Alpha-synuclein is a protein that is found in nerve cells of patients with PD and therefore provides a potential target for methods designed to monitor the disease process in PD. We plan to modify a small protein custom made to tag alpha-synuclein so that we can develop a brain imaging radiotracer for PD diagnosis and progression. This imaging tool could also be used to help understand how proteins like alpha-synuclein may contribute to the cause of PD.
Our international collaboration will combine the work of Omar El-Agnaf who has developed and characterized small molecules that bind alpha synuclein with the experience and expertise in radiotracer development at the Institute for Neurodegenerative Disorders (IND). Working together we will modify these alpha-synuclein binding small molecules to make them suitable as brain imaging radiotracers. Radiotracers are molecules that have a radioactive isotope attached. This enables the compound to be tested using either SPECT or PET imaging, brain imaging techniques that allow us to measure how much radiotracer is in the brain and where is it located in the brain. We plan to test this alpha-synuclein binding radiotracer in animal studies to assess whether this radiotracer is safe and may be useful. If successful we would plan to test this radiotracer in studies of both healthy research subjects and PD patients.
Relevance to Diagnosis/Treatment of Parkinson’s Disease:
Developing an alpha-synuclein imaging tool would have dramatic impact on PD diagnosis and treatment. Since alpha-synuclein is deposited in nerve cells in PD very early in disease and appears to progressively increase, a reliable and accurate method to image alpha synuclein would potentially enable early and accurate diagnosis (possibly even before typical PD symptoms), monitor PD progression, and allow testing of drugs that might reduce or prevent alpha-synuclein deposition in PD.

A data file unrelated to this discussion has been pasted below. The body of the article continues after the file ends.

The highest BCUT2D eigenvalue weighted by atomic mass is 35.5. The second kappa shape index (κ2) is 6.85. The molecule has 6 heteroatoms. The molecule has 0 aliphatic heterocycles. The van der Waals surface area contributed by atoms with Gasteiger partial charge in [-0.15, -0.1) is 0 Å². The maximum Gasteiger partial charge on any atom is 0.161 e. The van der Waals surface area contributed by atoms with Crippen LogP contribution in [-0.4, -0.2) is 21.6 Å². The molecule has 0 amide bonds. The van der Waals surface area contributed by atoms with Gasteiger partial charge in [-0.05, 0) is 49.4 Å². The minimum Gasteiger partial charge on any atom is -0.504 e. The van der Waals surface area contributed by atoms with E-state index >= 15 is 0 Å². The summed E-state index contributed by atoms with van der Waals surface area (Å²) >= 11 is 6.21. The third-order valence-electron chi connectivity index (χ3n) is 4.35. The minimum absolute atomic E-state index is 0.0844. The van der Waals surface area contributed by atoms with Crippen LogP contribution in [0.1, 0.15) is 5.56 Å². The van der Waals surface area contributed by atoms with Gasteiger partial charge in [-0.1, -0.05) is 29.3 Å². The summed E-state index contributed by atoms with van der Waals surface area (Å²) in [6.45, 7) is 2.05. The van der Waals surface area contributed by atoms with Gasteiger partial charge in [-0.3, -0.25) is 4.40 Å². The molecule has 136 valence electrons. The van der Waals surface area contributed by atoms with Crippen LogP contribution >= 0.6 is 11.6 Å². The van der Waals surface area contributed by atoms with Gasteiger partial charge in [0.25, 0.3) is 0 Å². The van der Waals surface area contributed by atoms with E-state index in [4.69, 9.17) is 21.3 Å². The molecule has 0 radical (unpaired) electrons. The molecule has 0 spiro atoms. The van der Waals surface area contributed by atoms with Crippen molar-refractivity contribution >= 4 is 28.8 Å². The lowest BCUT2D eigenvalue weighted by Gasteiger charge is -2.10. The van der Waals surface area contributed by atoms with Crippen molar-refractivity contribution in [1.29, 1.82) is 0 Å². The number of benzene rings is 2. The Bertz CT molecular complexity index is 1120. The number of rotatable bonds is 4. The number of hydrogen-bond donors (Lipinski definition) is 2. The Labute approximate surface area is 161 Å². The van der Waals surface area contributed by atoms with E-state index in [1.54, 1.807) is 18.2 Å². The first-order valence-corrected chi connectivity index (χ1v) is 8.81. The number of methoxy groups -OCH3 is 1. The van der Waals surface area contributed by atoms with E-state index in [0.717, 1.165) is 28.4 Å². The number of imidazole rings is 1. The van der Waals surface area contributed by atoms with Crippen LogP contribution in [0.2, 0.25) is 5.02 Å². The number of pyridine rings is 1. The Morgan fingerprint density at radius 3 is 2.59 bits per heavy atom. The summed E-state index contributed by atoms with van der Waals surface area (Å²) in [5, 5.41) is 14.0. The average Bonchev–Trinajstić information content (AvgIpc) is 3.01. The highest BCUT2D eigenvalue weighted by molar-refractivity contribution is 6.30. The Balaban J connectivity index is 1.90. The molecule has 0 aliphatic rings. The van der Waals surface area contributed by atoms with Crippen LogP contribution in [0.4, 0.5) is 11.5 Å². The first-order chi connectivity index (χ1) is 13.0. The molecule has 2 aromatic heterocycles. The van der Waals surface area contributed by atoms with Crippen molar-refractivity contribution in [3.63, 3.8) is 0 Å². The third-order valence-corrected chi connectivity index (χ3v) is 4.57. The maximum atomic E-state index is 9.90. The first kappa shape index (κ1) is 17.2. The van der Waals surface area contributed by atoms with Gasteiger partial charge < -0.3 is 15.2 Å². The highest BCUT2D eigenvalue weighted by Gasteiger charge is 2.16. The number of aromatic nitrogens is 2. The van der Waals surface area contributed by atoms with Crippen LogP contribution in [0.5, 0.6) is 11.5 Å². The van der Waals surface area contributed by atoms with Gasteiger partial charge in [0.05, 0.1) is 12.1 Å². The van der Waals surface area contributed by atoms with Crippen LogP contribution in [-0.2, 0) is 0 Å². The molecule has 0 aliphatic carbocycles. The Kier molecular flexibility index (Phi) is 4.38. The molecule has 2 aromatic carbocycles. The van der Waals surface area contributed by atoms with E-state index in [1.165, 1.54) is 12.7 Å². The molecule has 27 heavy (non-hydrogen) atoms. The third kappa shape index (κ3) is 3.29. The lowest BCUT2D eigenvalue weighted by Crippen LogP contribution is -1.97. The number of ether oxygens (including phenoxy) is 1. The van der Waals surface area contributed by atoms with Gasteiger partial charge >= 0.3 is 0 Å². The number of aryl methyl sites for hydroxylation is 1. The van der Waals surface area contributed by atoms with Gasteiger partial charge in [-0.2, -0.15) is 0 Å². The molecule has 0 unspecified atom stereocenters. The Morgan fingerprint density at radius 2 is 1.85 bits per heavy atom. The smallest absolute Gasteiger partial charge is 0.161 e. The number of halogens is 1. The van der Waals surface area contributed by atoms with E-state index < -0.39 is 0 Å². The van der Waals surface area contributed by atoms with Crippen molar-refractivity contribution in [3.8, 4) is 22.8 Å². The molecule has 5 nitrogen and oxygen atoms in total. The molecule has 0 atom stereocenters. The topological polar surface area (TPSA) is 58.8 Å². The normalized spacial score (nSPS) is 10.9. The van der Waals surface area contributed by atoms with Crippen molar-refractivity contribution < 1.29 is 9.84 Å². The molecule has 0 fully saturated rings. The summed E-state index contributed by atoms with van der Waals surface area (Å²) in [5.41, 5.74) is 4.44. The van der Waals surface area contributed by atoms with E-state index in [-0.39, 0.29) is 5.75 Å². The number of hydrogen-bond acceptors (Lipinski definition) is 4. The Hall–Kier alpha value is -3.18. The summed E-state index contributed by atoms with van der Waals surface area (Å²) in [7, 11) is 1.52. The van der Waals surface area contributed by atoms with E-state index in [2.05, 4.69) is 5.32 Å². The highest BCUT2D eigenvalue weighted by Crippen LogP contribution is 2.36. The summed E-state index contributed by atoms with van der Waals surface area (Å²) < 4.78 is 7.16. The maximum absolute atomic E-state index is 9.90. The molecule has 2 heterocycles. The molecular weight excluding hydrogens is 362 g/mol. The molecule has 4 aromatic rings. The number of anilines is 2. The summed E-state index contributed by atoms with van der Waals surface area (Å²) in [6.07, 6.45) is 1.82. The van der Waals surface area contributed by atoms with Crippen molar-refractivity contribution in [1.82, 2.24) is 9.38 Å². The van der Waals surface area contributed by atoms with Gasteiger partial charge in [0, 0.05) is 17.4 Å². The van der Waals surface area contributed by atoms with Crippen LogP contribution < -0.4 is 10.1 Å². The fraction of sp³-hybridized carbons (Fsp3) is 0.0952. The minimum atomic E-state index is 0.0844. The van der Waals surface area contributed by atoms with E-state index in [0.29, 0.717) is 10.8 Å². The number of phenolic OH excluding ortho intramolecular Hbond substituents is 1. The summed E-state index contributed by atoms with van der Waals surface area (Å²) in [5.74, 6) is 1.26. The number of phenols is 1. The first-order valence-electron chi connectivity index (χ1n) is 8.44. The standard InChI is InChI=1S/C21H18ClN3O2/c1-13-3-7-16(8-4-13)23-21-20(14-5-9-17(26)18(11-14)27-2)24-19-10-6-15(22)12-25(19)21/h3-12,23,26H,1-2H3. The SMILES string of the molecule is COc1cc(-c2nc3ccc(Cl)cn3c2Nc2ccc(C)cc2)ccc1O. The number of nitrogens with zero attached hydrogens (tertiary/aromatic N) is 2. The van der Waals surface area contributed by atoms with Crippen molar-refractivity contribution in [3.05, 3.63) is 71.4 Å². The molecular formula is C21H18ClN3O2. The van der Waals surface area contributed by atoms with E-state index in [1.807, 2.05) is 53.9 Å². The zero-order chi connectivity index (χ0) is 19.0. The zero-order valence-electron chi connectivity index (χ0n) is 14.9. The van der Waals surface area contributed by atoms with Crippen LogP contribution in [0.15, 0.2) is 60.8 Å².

We will test a new strategy to develop an alpha-synuclein imaging tracer and will learn whether this approach may provide a critical tool for PD research.
We have examined whether a small peptide engineered to bind alpha synuclein can be labeled with 123I and or 18F to develop a radiotracer targeting alpha synuclein. The lead peptide has been labeled and injected into non-human primates scanned with SPECT. Preliminary data suggest brain uptake but no specific binding has been demonstrated. Additional work will determine if there is specific brain uptake.